Research: Conductors and Conducting — Part 2

Where to begin with my research into conductors and conducting?

 I worked at Orchestra Hall for the Minnesota Orchestra at the time, so I talked with other staff there.  They were generous with ideas, suggestions and sharing their knowledge and experience.  I began by reading books on conducting — history, how to — followed by biographies of conductors.  I took notes as I read books by Erich Leinsdorf, Peter Paul Fuchs (The Psychology of Conducting — excellent), Bernard Jacobson, Harold C. Schonberg, Helena Matheopoulos, Richard Wagner (really stuck on himself), and Max Rudolf, among others.  I resisted the urge to request interviews with every conductor who worked with the Minnesota Orchestra during that time.  I learned as much background as possible first.

Next, gradually I talked with people who worked with conductors, e.g. artistic administrators, publicists, assistants and musicians.  Even drivers.  I wanted to have as complete a picture in my mind of what a conductor’s life is like as I could create, what kind of education, interests, etc.  Evan would be a freelance guest conductor in the story, so I focused on this aspect of a conductor’s life rather than music director.  During this time, I interviewed only one conductor about European orchestras in comparison to American and how conductors work with each.  I already knew Evan would come from an American orchestra and re-locate to Europe, and I knew little about how European orchestras worked, so the interview was essential and productive. 

After the first year of research, I increased and intensified my observation of conductors at work.  I attended orchestra rehearsals (I love rehearsals!) and concerts.  I traveled to talk with musicians at other orchestras and observe more conductors.  I stood on the podium myself after rehearsals to see what it felt like, and I learned the basic conducting gestures.  I interviewed more conductors.  Each interview was to address very specific questions that that conductor could answer due to his experience, both on the podium and in life.  For example, one conductor had worked extensively with the Amsterdam Concertgebouw, knew the concert hall and orchestra, knew Amsterdam (Evan would have concerts there).  Another year and a half passed doing this work before I felt truly confident that I knew enough to write Evan authentically as a conductor.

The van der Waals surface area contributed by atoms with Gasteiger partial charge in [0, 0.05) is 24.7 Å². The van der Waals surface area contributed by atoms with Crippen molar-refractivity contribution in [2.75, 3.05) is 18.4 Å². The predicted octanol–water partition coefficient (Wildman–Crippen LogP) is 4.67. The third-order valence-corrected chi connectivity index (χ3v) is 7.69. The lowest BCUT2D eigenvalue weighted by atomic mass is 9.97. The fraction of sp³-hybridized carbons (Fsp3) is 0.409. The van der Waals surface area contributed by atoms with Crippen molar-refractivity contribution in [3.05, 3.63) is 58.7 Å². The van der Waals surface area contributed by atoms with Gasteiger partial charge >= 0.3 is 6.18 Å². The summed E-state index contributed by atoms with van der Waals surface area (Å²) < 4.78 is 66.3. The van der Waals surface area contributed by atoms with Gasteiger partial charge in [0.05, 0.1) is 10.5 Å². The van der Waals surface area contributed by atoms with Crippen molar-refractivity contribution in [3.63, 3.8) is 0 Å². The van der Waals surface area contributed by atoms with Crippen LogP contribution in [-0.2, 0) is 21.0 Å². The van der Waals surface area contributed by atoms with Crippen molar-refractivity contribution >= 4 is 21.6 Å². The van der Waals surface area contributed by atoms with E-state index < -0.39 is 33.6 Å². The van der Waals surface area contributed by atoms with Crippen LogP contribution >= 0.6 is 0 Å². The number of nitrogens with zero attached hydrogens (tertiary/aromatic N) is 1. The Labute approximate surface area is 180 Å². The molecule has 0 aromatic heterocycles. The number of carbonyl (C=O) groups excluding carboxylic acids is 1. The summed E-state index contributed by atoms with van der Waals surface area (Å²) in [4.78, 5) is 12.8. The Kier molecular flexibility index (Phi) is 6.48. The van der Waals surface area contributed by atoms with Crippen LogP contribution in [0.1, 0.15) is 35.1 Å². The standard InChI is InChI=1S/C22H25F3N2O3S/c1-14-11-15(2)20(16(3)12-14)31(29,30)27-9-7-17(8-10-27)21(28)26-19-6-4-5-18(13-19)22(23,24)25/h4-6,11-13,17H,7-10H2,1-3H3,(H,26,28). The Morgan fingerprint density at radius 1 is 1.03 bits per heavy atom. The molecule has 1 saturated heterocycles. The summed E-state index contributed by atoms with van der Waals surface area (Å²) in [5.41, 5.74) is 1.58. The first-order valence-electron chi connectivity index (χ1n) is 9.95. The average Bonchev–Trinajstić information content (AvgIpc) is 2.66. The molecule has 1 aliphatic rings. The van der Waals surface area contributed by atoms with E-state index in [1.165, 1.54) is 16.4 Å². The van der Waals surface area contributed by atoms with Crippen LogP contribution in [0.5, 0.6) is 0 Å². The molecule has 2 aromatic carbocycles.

Then I stopped.  Research can form a solid foundation on which the imagination can build.  Too much foundation, it shows above ground and the structure doesn’t work.  I wrote about ten more drafts of Perceval before I realized that it was the first in a series of five novels.  At that point, I returned to researching conductors and conducting.  Evan needed to continue to grow professionally through the story.  So, for the last year and a half, I’ve been filling in more blanks with research: how conductors build career, build repertoire, rehearse certain works, and respond to concert halls.  I’ve finished most of this research.  The door remains open on it.  Questions pop up all the time.

Back to those questions in Part 1: Do conductors know who they are?  As in being self-aware and self-confident, about the same as the rest of us, I’d say.  Do conductors know what they want?  In music, generally.  But the best of them are always open to learning.  Are conductors stubborn?  Well, I’d have to say, yes.  They have to be in terms of leadership and communicating what they want.  The best of them also understand that they can’t always get what they want and therefore, they need to know when to let things go, compromise, negotiate.

As I’ve gotten to know conductors and their musical lives over time through interviews, I’ve learned that there’s no substitute for talking with them about their work, score study, building repertoire, programming concerts, rehearsing an orchestra, performance experience and blunders, travel and concert halls.  For example, when I walk into a concert hall, my attention focuses on the space, the seats, the stage, the orchestra.  When a conductor walks into a concert hall, he hears it more than sees it.  He listens to the acoustics and how the orchestra sounds. 

I love talking with conductors.  Each one I’ve interviewed has been generous with his time and sharing his experience and knowledge.  And I’m happy to report that I managed not to annoy any of them. 


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